524 S. Main St., (213) 623-8301
Food Network darling for breakfast, lunch and diner. Famous for bacon donuts. Avoid the home fries.

Ocean Seafood $$
750 N. Hill St., (213) 687-3088
Huge restaurant in Chinatown with aquarium fish and carts full of dim sum

Original Pantry $$
877 South Figueroa
A classic of heavy comfort food. Since 1924; in its current location since 1952; always open, they don’t have a key. Famous for steak-and-eggs breakfast.

Pacific Dining Car $$$
1310 West Sixth Street
The world’s toniest railroad diner. Top-notch steak-and-potato dinners, nice atmosphere. They never close.

The Parish $$
840 South Spring Street
English-style pricey gastro pub; burgers are more affordable (is that English?)

Pete’s Café & Bar $$
400 S. Main St., (213) 617-1000
Good solid comfort food

Philippe The Original $
1001 N. Alameda St., (213) 628-3781
In business since the 1906 and in this location since the 1950s; originators of the French Dip Sandwish, a downtown institution.

Plum Tree Inn $$
913 N. Broadway, (213) 613-1819
Solid Chinese food in old Chinatown

Red Hill $$
1325 Echo Park Ave.
Named for Echo Park’s reputation as a communist enclave. Mediterranean and American food by a creative vegetarian chef. Vegan options.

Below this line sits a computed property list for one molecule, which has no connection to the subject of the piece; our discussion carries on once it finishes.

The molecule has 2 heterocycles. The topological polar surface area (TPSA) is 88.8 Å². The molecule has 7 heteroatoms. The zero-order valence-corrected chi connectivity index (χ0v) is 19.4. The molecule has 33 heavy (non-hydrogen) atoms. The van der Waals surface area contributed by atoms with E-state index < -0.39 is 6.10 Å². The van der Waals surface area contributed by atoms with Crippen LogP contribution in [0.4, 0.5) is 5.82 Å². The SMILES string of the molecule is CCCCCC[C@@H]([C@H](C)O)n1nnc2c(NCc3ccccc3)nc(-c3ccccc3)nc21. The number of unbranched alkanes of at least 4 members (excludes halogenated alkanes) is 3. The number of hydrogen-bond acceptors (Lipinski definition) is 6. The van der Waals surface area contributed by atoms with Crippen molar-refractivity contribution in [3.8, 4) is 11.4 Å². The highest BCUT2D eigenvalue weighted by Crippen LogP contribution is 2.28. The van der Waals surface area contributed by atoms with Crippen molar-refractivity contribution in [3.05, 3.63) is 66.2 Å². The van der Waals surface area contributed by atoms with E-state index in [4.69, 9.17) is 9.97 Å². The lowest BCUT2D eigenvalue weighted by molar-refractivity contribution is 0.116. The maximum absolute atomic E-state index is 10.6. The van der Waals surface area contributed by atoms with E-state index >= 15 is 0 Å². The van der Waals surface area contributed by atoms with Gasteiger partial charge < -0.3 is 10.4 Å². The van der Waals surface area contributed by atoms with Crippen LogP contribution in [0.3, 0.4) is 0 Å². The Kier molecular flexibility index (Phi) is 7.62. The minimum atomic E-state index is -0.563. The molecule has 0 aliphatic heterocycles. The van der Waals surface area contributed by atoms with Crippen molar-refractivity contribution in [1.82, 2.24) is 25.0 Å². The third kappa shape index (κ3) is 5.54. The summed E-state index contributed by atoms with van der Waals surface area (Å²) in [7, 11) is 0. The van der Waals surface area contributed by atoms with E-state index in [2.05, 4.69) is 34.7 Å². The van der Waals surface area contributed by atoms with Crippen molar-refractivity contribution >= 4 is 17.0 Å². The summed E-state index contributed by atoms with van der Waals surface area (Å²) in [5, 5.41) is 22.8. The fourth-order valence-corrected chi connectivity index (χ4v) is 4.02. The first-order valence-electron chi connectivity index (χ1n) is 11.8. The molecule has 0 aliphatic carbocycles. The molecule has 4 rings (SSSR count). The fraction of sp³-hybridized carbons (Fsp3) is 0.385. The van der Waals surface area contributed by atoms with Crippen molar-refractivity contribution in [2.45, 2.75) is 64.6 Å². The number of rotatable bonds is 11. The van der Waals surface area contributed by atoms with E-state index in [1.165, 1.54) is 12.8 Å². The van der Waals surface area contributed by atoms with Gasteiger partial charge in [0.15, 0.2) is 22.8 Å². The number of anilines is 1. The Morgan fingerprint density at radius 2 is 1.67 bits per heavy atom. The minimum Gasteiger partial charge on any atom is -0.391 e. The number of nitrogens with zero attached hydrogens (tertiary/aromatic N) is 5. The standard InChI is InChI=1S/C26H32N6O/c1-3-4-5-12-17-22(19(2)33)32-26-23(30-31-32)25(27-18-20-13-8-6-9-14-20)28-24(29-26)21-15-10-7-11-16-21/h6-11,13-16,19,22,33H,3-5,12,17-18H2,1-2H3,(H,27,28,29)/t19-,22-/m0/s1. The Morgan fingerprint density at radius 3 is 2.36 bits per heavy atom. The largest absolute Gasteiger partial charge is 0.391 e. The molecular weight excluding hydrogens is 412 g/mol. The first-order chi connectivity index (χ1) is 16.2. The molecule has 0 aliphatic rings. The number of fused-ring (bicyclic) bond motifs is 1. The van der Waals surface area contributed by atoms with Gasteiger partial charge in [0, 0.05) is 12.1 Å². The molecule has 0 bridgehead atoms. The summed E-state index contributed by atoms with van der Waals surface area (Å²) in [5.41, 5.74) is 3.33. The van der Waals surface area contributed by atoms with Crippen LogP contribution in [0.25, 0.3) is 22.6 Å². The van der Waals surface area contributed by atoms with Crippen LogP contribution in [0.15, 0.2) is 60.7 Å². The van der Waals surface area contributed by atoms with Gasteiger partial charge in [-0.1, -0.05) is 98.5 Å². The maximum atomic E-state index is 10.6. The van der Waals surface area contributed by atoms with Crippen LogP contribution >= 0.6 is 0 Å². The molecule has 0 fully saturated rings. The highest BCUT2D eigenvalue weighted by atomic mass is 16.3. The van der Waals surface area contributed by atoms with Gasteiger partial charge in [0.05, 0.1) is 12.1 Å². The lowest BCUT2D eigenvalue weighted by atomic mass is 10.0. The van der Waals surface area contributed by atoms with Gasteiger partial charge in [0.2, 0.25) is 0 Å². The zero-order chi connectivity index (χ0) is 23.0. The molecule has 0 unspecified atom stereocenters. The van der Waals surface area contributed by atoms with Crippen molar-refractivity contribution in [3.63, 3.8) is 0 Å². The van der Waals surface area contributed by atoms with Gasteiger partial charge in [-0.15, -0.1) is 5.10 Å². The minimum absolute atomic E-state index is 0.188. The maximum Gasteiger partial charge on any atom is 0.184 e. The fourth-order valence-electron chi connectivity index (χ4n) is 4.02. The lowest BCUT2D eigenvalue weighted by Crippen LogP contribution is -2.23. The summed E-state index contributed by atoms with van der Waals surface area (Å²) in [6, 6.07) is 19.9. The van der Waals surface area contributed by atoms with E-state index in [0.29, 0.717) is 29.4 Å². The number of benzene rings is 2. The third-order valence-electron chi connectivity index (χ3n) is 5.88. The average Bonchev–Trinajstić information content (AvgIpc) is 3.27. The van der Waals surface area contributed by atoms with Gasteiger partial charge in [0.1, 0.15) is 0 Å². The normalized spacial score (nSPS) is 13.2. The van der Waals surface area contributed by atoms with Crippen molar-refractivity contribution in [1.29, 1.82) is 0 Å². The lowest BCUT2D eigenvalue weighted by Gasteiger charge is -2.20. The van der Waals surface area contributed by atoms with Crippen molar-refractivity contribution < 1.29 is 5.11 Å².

Rivera $$$
1050 South Flower #102
Modern Latin cuisine drawn from three continents; yes, that means fancy.

Saffron Indian Cuisine $
505 S. Flower St., (213) 488-9754
Just lunch Indian.

Sam Woo BBQ $
727 North Broadway
Good Chinese place; live seafood. Better than its looks declare. Higher prices and a San Francisco location would guarantee everlasting fame.

Shin-Sen-Gumi Hakata Ramen $
132 South Central
Some say it’s the best ramen in Little Tokyo.

Spring St. Smoke House $$
456 S. Spring
Real barbecue with all the fixin’s in Chinatown. Good draught beer selection.

Standard Coffee Shop $$
550 S. Flower
Trendy spot but food is pretty good

Starry Kitchen $$
127 East Ninth Street
Former underground restaurant open for dinner only, Pan-Asian experimental, in Tiara Café.

Suehiro $
337 East First Street
Japanese family restaurant: home cooking, friendly service, bright lighting, open really late.

Sushi Gen $$$
422 E. Second St., (213) 617-0552
Big-rep sushi, hard to get in sometimes

Tigeorge’s Haitian Chicken $
307 Glendale Blvd.
Great Hatian chicken and seafood in a hole-in-the-wall store front on a peculiarly unattractive stretch of road. Where price and décor go hand in hand but food is fine.

Traxx $$
In Union Station, 800 North Alameda
Eat in the great hall of Union Station, the last major building built in mission revival style (1939). Try to guess which movies you remember the place from (hint: everything). Nouvelle California cuisine

UMAMIcatessen $$
852 S. Broadway, (213) 413-8626
Great burgers and sides

Water Grill $$$
544 South Grand